In what has to be one of the surprise stories of this poker year, a 22 year-old part-time poker player from Oak Forest, Illinois, Dan Livingston, has become the latest champion on the World Series of Poker (WSOP) Circuit at the Horseshoe Casino in Hammond, Indiana, just outside Chicago.

Livingston, who recently quit his job working in an auto detailing shop, was among the 249 players who started the three-day $5,000 buy-in WSOP Circuit tournament on Friday. The final 27 players walked away with a portion of the $1.2 million prize pool.

Perhaps most notable of the players who cashed at the WSOP Circuit Event was burgeoning poker professional Dwyte Pilgrim. Since 2008, Pilgrim has made the WSOP Circuit his own personal playground, as he has captured over $355,000 in winnings. Not only has he won two championship rings, including the 2009 Harrah’s Rincon Main Event back in March, but his 19th place finish in Chicago was also his fifth in the last six WSOP Circuit Main Events. The Brooklyn, New York native has 16 cashes on the WSOP Circuit.

Another player of note was Chicago’s Frank “Round42” Rusnak. The newcomer to the tournament poker world was able to finish just off the final table in 12th place. Added to his five cashes during the WSOP this summer (including an 82nd place finish in the $10,000 buy-in Main Event), Rusnak has over $100,000 in live tournament winnings over the last three months.

When the final table in the tournament began on Sunday afternoon, several players were huddled around the one million chip mark. The leader at the start of play, Tom Floros, couldn’t relax due to the close competition from the remainder of the players at the table. Over the next 13 hours of play, Floros was able to stay in contention, but Livingston moved past him for the chip lead when play was down to four-handed action.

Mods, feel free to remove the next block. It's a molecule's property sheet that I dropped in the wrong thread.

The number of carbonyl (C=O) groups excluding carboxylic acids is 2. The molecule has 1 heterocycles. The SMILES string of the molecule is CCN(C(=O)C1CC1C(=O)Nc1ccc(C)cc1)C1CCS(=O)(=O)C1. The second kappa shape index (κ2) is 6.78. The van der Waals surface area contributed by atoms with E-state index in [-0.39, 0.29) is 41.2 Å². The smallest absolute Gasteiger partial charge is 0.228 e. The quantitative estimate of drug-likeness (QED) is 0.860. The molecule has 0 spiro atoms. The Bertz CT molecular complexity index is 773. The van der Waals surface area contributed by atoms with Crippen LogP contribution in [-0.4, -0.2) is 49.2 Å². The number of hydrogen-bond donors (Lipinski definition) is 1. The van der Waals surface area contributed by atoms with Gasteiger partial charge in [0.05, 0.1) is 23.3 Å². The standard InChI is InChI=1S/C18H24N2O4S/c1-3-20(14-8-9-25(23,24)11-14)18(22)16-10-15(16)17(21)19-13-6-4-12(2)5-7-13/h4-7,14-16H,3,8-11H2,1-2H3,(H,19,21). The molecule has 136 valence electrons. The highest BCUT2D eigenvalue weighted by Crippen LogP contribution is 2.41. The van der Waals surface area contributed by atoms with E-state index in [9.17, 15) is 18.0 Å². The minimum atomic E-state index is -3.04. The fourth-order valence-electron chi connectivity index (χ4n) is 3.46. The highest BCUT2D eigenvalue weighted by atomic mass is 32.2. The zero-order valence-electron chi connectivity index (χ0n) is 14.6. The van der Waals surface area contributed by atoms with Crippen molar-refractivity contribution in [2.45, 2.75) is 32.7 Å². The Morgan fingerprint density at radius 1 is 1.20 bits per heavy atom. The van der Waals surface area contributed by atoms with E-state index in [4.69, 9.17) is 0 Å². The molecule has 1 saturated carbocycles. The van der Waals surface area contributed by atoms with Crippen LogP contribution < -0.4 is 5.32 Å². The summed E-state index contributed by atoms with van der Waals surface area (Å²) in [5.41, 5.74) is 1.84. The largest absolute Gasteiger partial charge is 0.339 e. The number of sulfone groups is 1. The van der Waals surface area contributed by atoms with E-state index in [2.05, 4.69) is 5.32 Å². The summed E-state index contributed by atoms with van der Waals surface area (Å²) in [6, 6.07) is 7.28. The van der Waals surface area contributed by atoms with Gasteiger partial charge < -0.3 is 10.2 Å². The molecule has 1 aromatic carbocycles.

After Livingston eliminated Tad Mosele in fourth and Chris Gentile in third, he held a tremendous 10-1 chip advantage over Floros. Floros, to his credit, was able to tread water for 30 minutes before his chips went into the center. On a K-10-3 board with two diamonds, Floros committed the last of his chips with Q-10. Livingston held a flush draw with J-3 of diamonds and took the shot at eliminating his opponent. While the turn didn’t bring the diamond, the river did and Livingston was crowned the champion of the tournament.

Here’s how the final table played out on Sunday:

1. Dan Livingston – $291,749
2. Tom Floros – $180,287
3. Christopher Gentile – $119,556
4. Tad Mosele – $84,594
5. William Schweinebraten – $63,744
6. William Miner – $50,871
7. Joshua Goldstein – $42,881
8. Jacob Bazeley – $38,082
9. Mike Parisi – $35,533

Remarkably, both Livingston and Floros were in the tournament on freerolls. As part of a special promotion, the Horseshoe Casino Hammond gave away as many as four Main Event seats daily to players who were playing cash games on site. Each day for two weeks prior to the start of this year’s Chicago series, one poker table was randomly selected. Then, the players at the table received cards and one player nabbed an entry into the $5,000 buy-in Main Event. Both Livingston and Floros were recipients of a seat via this method, making their respective paydays a tremendous bonus.

As the final table of the WSOP Circuit Event in Hammond was playing out, the next tournament schedule had already begun. The Circuit has now swung to the south of Indiana with a stop at the Horseshoe in Elizabeth. On Halloween, the next three-day $5,000 buy-in Championship Event will take place and crowns a champion next week.

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